First pictures: Inside NHS Nightingale coronavirus hospital in London
30 March 2020, 16:42 | Updated: 30 March 2020, 17:21
The first pictures of the new NHS Nightingale hospital being erected in London's ExCel centre have been released, highlighting the extent of the measures needed to tackle the UK's coronavirus crisis.
Rows upon rows of cubicles can be seen as soldiers and trade contractors convert the exhibition centre, which usually hosts spectacles and conferences, into the first of the NHS Nightingale hospitals.
The effort should see the temporary facility in the capital's Docklands open its doors this week to its first patients, with capacity ultimately reaching 4,000 beds.
Initially 500 beds equipped with ventilators and oxygen will be used to treat the seriously ill. Their numbers are expected to swell in the capital ahead of the rest of the nation.
The NHS will build more temporary hospitals in Birmingham, Manchester, Cardiff and Scotland.
The task of boosting critical care capacity has been under way since the health service declared an emergency at the end of January.
Before the scale of the crisis became clear, the UK was believed to have had one of the lowest proportions of intensive care units in Europe, but NHS England chief executive Sir Simon Stevens says 33,000 beds are now available for Covid-19 patients.
Professor Stephen Powis, national medical director of NHS England, said at the Government's daily press briefing that capacity had not yet been reached in regular hospitals.
"We are not at capacity as yet within London, but beds are being opened all the time to produce that extra surge capacity so in the first instance we are using theatres and recovery areas," he said.
"Those are areas in hospitals where anaesthetic machines and ventilators are already used for surgery and can be readily adapted to take critically ill patients."
He continued: "That is almost doubling the capacity that we have already, we are not using it at the moment but clearly the number of patients is increasing each day so we are expanding that capacity in advance.
"You will also have seen the plans at the NHS Nightingale, in east London, to initially bring on another 500 beds if they are needed. And we aim to get that up and ready for patients next week.
"At the moment I am confident that capacity is there. We have not reached capacity and also I am confident that capacity is expanding, especially in London, so that we keep ahead of increase in patient numbers."
The National Exhibition Centre in Birmingham will add an initial 500 beds, with the potential to grow to 2,000 if necessary.
Manchester Central Convention Complex will add 500 more, with the capacity to expand to 1,000, and Cardiff's
Principality Stadium will provide up to 2,000 more.
Efforts are under way to source the doctors, nurses and non-clinical workers to staff the huge units.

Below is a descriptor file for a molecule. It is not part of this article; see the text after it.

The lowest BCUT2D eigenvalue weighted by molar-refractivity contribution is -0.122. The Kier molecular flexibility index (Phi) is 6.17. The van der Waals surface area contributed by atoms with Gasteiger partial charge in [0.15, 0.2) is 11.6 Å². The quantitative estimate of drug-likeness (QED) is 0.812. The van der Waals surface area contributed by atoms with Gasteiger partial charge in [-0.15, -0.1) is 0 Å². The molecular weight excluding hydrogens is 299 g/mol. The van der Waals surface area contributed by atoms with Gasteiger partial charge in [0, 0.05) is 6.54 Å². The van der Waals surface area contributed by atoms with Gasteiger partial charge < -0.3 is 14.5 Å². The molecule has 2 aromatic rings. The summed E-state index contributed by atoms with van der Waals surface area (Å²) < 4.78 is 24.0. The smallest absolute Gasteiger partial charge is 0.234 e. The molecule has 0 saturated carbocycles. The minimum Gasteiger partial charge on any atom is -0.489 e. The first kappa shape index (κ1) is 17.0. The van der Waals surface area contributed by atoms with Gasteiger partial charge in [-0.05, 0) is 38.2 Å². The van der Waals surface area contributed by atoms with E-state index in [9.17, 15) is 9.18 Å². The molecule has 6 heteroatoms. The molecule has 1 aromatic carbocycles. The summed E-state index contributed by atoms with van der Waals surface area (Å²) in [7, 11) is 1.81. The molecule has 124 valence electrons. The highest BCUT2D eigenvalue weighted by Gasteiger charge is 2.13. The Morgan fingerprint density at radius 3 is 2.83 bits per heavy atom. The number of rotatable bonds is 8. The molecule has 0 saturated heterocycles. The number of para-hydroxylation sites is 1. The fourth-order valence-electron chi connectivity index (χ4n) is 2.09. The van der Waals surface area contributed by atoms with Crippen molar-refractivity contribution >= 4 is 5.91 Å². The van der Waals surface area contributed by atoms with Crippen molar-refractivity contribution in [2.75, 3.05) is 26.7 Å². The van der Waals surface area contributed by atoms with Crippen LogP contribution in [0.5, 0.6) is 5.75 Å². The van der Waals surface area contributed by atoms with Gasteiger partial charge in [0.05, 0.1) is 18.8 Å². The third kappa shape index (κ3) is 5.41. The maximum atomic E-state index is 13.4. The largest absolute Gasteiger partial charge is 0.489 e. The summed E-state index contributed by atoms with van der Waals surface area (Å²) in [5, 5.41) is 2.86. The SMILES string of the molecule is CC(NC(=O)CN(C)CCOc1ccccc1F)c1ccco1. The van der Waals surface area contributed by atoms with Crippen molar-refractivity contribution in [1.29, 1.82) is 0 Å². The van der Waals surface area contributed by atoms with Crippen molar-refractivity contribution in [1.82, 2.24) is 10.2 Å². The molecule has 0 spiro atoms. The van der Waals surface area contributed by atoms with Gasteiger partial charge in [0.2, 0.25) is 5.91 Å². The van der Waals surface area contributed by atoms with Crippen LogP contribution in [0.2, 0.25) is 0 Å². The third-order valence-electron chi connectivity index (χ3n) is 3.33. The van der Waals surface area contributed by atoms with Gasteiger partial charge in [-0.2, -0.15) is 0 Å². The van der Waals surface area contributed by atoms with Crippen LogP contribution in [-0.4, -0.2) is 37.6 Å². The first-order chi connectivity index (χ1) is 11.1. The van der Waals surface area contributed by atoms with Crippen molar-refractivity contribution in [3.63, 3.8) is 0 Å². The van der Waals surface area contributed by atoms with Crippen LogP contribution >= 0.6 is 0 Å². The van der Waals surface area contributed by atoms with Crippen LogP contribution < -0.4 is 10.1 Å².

St John's Ambulance have already said that hundreds of people will give their time at the first Nightingale hospital in London.
Staff will also include cabin crew being brought in to help NHS staff in the new Nightingale hospitals.
Staff at Virgin Atlantic and EasyJet have been invited to volunteer at the new 4,000-bed clinic being built at the Excel centre in east London, and those planned in Birmingham and Manchester.
Their salaries will continue to be paid by the airlines.
Many first-aid trained cabin crew across the world have been grounded as countries have closed borders and cancelled flights amid the Covid-19 pandemic.
EasyJet has already written to its 9,000 UK-based staff including 4,000 cabin crew trained in CPR to invite them to give their time to the NHS.
Virgin Atlantic will begin writing to 4,000 of its employees on Monday and will prioritise getting in touch with those who already have the required skills.
Those who join up will be given expert training and will then perform support roles such as changing beds under the guidance of trained nurses.
Corneel Koster, chief customer officer at Virgin Atlantic, said: "We are grateful to the NHS for everything they are doing in extremely challenging circumstances and we're committed to doing all we can to support the national effort against the rapid acceleration of Covid-19."
EasyJet has said it is "proud" its staff can support medics at this "crucial time".
Tina Milton, director of cabin services, added: "The NHS is at the forefront of dealing with this health emergency but the training and skills our cabin crew have, working closely with the medical professionals, could help make a real difference."
Ruth May, chief nursing officer for England, said the NHS needs "all the support we can get".
She added: "Thousands of nurses, medics and other expert staff are returning to work alongside us, but we need everyone to do their bit - whether that is working in one of our current health or social care services, working in the Nightingale Hospital, volunteering to help the NHS or following government advice to stay at home, protect the NHS and save lives."